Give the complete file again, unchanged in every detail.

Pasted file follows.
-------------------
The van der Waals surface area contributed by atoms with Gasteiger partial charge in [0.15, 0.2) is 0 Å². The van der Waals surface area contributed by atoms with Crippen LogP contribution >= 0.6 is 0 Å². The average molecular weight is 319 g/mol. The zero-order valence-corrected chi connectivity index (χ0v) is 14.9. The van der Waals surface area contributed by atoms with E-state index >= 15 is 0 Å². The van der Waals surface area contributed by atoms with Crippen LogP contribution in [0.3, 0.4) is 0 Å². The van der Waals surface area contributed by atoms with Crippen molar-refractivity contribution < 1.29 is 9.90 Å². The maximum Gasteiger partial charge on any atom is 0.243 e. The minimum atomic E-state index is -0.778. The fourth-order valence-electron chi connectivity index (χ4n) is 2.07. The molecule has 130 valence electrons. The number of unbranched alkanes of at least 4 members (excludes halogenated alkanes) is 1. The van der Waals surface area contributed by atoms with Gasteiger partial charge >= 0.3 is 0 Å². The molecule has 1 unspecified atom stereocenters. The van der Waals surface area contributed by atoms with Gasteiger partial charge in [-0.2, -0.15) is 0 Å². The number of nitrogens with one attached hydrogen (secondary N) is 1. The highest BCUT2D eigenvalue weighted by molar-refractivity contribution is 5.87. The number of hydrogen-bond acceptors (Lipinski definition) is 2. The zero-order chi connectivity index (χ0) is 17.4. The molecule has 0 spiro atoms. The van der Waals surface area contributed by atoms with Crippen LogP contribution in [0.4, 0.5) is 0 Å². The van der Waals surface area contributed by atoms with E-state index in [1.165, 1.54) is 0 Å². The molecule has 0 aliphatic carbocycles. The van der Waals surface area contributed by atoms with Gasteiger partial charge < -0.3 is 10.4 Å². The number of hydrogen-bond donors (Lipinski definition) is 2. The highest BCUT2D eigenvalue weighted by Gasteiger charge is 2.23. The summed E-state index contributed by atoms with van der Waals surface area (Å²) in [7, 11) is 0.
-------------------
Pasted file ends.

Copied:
The van der Waals surface area contributed by atoms with Gasteiger partial charge in [0.15, 0.2) is 0 Å². The van der Waals surface area contributed by atoms with Crippen LogP contribution >= 0.6 is 0 Å². The average molecular weight is 319 g/mol. The zero-order valence-corrected chi connectivity index (χ0v) is 14.9. The van der Waals surface area contributed by atoms with E-state index >= 15 is 0 Å². The van der Waals surface area contributed by atoms with Crippen LogP contribution in [0.3, 0.4) is 0 Å². The van der Waals surface area contributed by atoms with Crippen molar-refractivity contribution < 1.29 is 9.90 Å². The maximum Gasteiger partial charge on any atom is 0.243 e. The minimum atomic E-state index is -0.778. The fourth-order valence-electron chi connectivity index (χ4n) is 2.07. The molecule has 130 valence electrons. The number of unbranched alkanes of at least 4 members (excludes halogenated alkanes) is 1. The van der Waals surface area contributed by atoms with Gasteiger partial charge >= 0.3 is 0 Å². The molecule has 1 unspecified atom stereocenters. The van der Waals surface area contributed by atoms with Gasteiger partial charge in [-0.2, -0.15) is 0 Å². The number of nitrogens with one attached hydrogen (secondary N) is 1. The highest BCUT2D eigenvalue weighted by molar-refractivity contribution is 5.87. The number of hydrogen-bond acceptors (Lipinski definition) is 2. The zero-order chi connectivity index (χ0) is 17.4. The molecule has 0 spiro atoms. The van der Waals surface area contributed by atoms with Crippen LogP contribution in [0.4, 0.5) is 0 Å². The van der Waals surface area contributed by atoms with E-state index in [1.165, 1.54) is 0 Å². The molecule has 0 aliphatic carbocycles. The van der Waals surface area contributed by atoms with Gasteiger partial charge < -0.3 is 10.4 Å². The number of hydrogen-bond donors (Lipinski definition) is 2. The highest BCUT2D eigenvalue weighted by Gasteiger charge is 2.23. The summed E-state index contributed by atoms with van der Waals surface area (Å²) in [7, 11) is 0.